Leaving space for words, visuals and imagination

It’s often said that text written for poetry film needs to leave space for the visuals. However, that’s just part of the story. Poems that are quite dense and detailed can also work well. And both, should leave room for the viewers imagination.

A longer, detailed poem may have an emphasis on the voice. A shorter poem may have more detailed visuals. Both of these need to be approached after asking, what do you hope to achieve?

Take a look at They Are There But I Am Not by Taiwanese poet and filmmaker Ye Mimi. The poetry film illustrates a series of moments to approach the concept of time. Notice the pared down text and the detailed visuals.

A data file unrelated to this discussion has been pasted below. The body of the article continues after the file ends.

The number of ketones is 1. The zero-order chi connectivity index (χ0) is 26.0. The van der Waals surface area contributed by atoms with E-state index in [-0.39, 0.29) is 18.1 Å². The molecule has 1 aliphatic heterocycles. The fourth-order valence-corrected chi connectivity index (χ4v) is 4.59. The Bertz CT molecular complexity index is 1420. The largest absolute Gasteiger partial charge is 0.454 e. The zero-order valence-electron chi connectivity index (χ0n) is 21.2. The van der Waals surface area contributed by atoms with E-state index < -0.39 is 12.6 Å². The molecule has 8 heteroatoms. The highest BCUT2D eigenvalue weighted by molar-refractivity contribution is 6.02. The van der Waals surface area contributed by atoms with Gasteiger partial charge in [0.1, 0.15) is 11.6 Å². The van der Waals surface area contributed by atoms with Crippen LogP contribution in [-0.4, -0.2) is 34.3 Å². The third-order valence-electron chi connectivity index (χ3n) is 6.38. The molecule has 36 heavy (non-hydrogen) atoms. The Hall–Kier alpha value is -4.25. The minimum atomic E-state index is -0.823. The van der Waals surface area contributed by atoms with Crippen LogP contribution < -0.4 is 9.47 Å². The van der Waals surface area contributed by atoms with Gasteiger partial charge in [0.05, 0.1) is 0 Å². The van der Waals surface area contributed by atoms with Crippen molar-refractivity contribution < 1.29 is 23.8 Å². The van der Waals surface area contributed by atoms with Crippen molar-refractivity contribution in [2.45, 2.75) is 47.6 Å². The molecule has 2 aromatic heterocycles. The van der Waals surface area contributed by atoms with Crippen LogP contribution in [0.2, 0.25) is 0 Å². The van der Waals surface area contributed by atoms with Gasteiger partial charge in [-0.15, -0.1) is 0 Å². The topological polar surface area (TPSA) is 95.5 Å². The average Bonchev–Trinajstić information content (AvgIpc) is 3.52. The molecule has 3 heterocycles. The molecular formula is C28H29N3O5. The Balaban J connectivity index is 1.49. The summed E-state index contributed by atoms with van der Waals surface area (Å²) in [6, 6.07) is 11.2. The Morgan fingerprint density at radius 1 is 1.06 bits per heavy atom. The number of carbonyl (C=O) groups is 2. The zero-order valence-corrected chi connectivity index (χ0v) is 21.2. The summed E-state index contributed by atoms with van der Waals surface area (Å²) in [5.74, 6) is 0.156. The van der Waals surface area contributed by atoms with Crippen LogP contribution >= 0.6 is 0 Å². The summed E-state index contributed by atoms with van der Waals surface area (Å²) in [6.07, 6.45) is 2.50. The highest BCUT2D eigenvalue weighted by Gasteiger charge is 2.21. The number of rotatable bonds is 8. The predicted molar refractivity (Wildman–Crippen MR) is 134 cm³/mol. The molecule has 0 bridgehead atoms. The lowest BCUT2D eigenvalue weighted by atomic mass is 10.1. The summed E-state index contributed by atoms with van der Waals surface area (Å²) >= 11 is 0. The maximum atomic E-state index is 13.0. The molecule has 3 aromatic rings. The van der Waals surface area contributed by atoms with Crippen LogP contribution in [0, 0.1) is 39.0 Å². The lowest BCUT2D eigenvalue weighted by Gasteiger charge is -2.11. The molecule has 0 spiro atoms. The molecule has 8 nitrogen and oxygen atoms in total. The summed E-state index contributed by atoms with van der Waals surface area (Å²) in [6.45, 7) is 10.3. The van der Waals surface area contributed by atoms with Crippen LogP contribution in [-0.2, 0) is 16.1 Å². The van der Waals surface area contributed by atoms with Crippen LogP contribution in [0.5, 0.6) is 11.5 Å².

They Are There But I Am Not ©YeMiMi, used with thanks.

Compare Ye Mimi’s work to the next poetry film, Echoes by Jaimz Asmundson. In Echoes, the poet has used abstract visuals and a fairly detailed poem that recalls a premonitory dream and fragmented memories, from the period leading up to the death of the filmmaker’s mother.

 

Echoes ©Jaimz Asmundson, used with thanks.

The abstracted visuals in Echoes works well with the more detailed text. The pared down text in They Are There But I Am Not, leaves space for the detailed imagary. And both leave space for the viewer to put themselves in the poetry films.